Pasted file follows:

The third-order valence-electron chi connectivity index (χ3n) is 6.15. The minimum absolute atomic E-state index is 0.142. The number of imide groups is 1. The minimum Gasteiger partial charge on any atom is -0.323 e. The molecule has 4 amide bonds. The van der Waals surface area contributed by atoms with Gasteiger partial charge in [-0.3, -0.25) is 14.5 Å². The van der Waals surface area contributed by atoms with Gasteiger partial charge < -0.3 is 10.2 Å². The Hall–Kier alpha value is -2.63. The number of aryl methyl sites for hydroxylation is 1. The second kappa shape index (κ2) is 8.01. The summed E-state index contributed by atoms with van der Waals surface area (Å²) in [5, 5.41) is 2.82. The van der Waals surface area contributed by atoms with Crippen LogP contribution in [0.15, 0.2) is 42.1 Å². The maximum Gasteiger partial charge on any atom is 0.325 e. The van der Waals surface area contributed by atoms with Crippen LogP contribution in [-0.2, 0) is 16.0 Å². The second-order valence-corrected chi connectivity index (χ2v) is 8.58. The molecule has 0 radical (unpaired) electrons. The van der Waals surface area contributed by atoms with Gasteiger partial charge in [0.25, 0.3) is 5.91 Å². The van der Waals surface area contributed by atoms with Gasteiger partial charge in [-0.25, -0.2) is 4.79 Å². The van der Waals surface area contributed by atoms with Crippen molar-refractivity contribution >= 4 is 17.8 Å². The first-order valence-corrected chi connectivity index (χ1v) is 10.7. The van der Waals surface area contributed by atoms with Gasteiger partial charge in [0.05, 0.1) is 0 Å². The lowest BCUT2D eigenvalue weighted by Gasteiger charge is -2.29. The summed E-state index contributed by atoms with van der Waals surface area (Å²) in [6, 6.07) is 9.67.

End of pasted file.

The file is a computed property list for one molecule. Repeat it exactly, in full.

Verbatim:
The third-order valence-electron chi connectivity index (χ3n) is 6.15. The minimum absolute atomic E-state index is 0.142. The number of imide groups is 1. The minimum Gasteiger partial charge on any atom is -0.323 e. The molecule has 4 amide bonds. The van der Waals surface area contributed by atoms with Gasteiger partial charge in [-0.3, -0.25) is 14.5 Å². The van der Waals surface area contributed by atoms with Gasteiger partial charge < -0.3 is 10.2 Å². The Hall–Kier alpha value is -2.63. The number of aryl methyl sites for hydroxylation is 1. The second kappa shape index (κ2) is 8.01. The summed E-state index contributed by atoms with van der Waals surface area (Å²) in [5, 5.41) is 2.82. The van der Waals surface area contributed by atoms with Crippen LogP contribution in [0.15, 0.2) is 42.1 Å². The maximum Gasteiger partial charge on any atom is 0.325 e. The van der Waals surface area contributed by atoms with Crippen LogP contribution in [-0.2, 0) is 16.0 Å². The second-order valence-corrected chi connectivity index (χ2v) is 8.58. The molecule has 0 radical (unpaired) electrons. The van der Waals surface area contributed by atoms with Gasteiger partial charge in [0.25, 0.3) is 5.91 Å². The van der Waals surface area contributed by atoms with Gasteiger partial charge in [-0.25, -0.2) is 4.79 Å². The van der Waals surface area contributed by atoms with Crippen molar-refractivity contribution >= 4 is 17.8 Å². The first-order valence-corrected chi connectivity index (χ1v) is 10.7. The van der Waals surface area contributed by atoms with Gasteiger partial charge in [0.05, 0.1) is 0 Å². The lowest BCUT2D eigenvalue weighted by Gasteiger charge is -2.29. The summed E-state index contributed by atoms with van der Waals surface area (Å²) in [6, 6.07) is 9.67.